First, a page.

Only bold measures will fix economy

Only bold measures will fix economy

In his maiden budget speech of 2017/18 the Minister of Finance’s theme was ‘’pursuing financial sustainability within the context of political instability and insecurity’’. This year’s theme is ‘’Pursuing job creation and restoring fiscal stability and sustainability (through the consolidation of peace and stability).
What is common about th

ese themes is that the Minister is pursuing fiscal consolidation while creating jobs against the backdrop of a very challenging political and security situation. Pursuing anything is not an event but a process. While on the one hand I would wish the Minister a speedy success in his endeavours, on the other hand I don’t think it is going to be easy. The current budget bears testimony.

Let me briefly put the socio-economic situation in perspective. Lesotho faces daunting problems. Despite having recently celebrated fifty years of its independence the country has hardly changed. It is still characterised by endemic poverty. Since 1990 when the report was first published, Lesotho has systematically been in the lowest quartile of the World Bank Human Development Report.

In 2016 it ranked 160 out 188 countries. According to the UNDP Lesotho Country Analysis Report of 2017, 34% of the population lives below the food poverty line of M138.0 per month. The number of people who live in abject poverty increased from 29% in 2003 to 35% in 2015.
Chronic food insufficiency and hunger are a common phenomenon in Lesotho, especially in rural areas. 33% of children under the age of 5 are stunted while 3% suffer from acute malnutrition. As for income inequality Lesotho ranks among the top ten most unequal countries in Sub-Saharan Africa.
The unemployment rate in Lesotho is claimed to be as high as 40% compared with the formal rate of 25%. Youth unemployment accounts for 40% of the total unemployed population.

Although 70% of the population live in rural areas and subsist on farming, the agricultural sector has declined from 20% to only 7% between 1980 and 2017 in terms of its contribution to total output. This precipitous fall not only demonstrates lack of skill and continued use of outmoded technology but also the changing climatic conditions that have left the rural masses in a quandary while facing state policy paralysis.

The above narrative is not intentioned to portray a hopeless and gloomy case, be it as it may. On the contrary, it is purposed to elucidate facts that probably can galvanise the entire nation into action to urgently do something about the state of the economy.
It is also aimed at juxtaposing government plans and activities on the ground with the abovementioned challenges in order to ascertain its commitment and appreciation of the severity of the problem.

One such very important plan is the annual fiscal budget which government prepares and submits to parliament every year. The purpose of this article is to analyse this year’s budget premised on the challenges above. From the outset it has to be mentioned that this was a budget of high expectations mainly inspired by the hard hitting truths told in last year’s budget. While it can be correctly assumed that last year’s budget was not adequately thought through as the Honourable Minister had just assumed office, at least he was able to articulate some of the glaring weaknesses in the economy and its financial performance.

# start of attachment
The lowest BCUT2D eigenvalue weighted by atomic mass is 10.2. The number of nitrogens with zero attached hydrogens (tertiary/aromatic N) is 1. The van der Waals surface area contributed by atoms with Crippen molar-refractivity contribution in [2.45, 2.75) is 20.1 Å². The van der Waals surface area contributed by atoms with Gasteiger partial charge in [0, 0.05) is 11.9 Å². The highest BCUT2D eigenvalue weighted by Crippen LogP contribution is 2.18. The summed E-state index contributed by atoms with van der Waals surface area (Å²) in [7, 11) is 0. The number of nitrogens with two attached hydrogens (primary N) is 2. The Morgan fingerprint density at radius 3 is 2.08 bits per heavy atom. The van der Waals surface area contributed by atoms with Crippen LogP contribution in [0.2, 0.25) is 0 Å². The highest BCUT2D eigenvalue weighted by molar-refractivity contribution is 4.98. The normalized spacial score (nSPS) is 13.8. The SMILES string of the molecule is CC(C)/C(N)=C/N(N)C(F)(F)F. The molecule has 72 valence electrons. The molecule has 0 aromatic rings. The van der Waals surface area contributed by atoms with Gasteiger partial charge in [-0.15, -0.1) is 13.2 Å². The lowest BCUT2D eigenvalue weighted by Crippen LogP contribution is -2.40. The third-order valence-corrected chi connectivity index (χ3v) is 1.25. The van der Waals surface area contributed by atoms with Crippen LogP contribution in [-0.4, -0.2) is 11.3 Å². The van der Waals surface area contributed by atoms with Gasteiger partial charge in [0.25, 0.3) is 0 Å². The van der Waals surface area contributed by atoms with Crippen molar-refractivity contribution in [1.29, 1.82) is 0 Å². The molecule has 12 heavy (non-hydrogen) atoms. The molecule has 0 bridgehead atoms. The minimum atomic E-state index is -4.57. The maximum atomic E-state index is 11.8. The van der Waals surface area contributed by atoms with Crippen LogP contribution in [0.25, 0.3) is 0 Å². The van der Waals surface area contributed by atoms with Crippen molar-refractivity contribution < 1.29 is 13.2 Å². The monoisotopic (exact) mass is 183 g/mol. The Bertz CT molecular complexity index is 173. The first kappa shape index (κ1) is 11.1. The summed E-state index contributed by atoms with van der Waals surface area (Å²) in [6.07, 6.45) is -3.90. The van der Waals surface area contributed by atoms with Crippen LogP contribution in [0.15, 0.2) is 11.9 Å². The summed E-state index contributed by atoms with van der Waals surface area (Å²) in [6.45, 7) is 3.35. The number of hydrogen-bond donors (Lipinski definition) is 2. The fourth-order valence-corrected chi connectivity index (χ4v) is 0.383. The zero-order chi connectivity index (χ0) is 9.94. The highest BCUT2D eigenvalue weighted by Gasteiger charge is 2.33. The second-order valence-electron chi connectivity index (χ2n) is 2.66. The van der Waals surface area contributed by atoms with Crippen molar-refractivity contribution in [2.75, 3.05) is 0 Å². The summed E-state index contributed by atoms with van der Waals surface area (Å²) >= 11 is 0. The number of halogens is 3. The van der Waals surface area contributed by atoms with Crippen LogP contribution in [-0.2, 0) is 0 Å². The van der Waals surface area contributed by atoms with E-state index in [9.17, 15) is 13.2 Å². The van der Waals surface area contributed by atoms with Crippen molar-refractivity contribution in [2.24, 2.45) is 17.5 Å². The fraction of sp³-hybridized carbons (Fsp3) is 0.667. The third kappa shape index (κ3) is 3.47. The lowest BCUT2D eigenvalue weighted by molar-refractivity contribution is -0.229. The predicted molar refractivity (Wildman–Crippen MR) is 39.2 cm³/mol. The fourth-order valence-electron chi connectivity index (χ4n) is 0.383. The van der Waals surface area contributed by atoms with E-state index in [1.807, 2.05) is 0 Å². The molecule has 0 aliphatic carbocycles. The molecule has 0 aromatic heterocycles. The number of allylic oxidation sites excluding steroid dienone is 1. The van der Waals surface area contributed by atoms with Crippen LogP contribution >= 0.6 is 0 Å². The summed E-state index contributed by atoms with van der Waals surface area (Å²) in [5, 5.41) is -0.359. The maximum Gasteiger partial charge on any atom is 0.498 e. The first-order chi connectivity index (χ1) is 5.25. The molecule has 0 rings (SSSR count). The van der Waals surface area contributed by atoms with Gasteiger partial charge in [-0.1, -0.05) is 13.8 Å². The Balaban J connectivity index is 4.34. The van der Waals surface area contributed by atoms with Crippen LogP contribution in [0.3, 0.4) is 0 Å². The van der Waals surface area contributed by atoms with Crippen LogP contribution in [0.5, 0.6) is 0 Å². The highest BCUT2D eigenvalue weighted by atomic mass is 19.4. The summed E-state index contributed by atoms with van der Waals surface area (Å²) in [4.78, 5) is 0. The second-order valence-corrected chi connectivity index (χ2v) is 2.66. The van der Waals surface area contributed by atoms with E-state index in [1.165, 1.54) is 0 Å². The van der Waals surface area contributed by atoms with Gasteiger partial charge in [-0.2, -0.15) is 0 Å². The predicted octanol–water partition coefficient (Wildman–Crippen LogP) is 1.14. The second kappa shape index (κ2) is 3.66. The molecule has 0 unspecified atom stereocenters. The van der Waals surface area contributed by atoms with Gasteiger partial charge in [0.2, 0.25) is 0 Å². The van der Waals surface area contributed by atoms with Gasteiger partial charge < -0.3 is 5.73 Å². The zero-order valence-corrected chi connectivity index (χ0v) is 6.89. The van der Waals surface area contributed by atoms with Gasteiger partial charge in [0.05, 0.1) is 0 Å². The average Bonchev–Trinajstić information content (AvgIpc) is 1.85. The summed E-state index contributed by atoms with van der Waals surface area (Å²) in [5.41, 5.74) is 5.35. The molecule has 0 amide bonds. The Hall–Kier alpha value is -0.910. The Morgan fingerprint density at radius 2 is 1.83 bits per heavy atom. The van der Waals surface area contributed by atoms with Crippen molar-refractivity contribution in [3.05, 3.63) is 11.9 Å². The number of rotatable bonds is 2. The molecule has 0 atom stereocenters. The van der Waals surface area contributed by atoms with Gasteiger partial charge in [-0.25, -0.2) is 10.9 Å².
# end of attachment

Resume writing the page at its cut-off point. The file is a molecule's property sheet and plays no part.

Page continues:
In his speech the Minister in plain language told the nation that government cannot generate adequate revenue, expenditure was hitting the roof fuelled among others by the out of control wage bill, and that SACU revenues were in free fall.

All these summed up to one conclusion – government’s fiscal space had reached a critical point. Fiscal space is defined as a point at which a country’s fiscal solvency is called into question. In the light of this dire situation the Minister called for a major fiscal consolidation.
Now that the Minister in the last eight months has had some time to appreciate “more deeply the dire straits our country and economy are mired in” I expected the 2018/19 budget to be the budget of reckoning that sets the stage for real fiscal consolidation.

The call for fiscal austerity is not new. In its report of February 2016 that pulled no punches, the IMF warned government about its expenditures that had reached 60% of GDP, government wage bill that had risen to 23% of GDP and being the highest in Sub-Saharan Africa, declining and volatile customs revenues, contracting foreign reserves that threatened maloti/rand parity, declining support from development partners, and the unabating political tensions.

No one heeded the IMF’s clarion call and these problems still persist to date. However, in his budget speech the Minister makes a very strong warning that it’s now time “to bite the bullet and make decisions that would be painful” and which if not taken can impose political and economic chaos on Lesotho.

This is the right call but I think the budget falls far short of what would be expected given the nature of the crisis. It does not set the right tone for financial discipline that would include economic growth.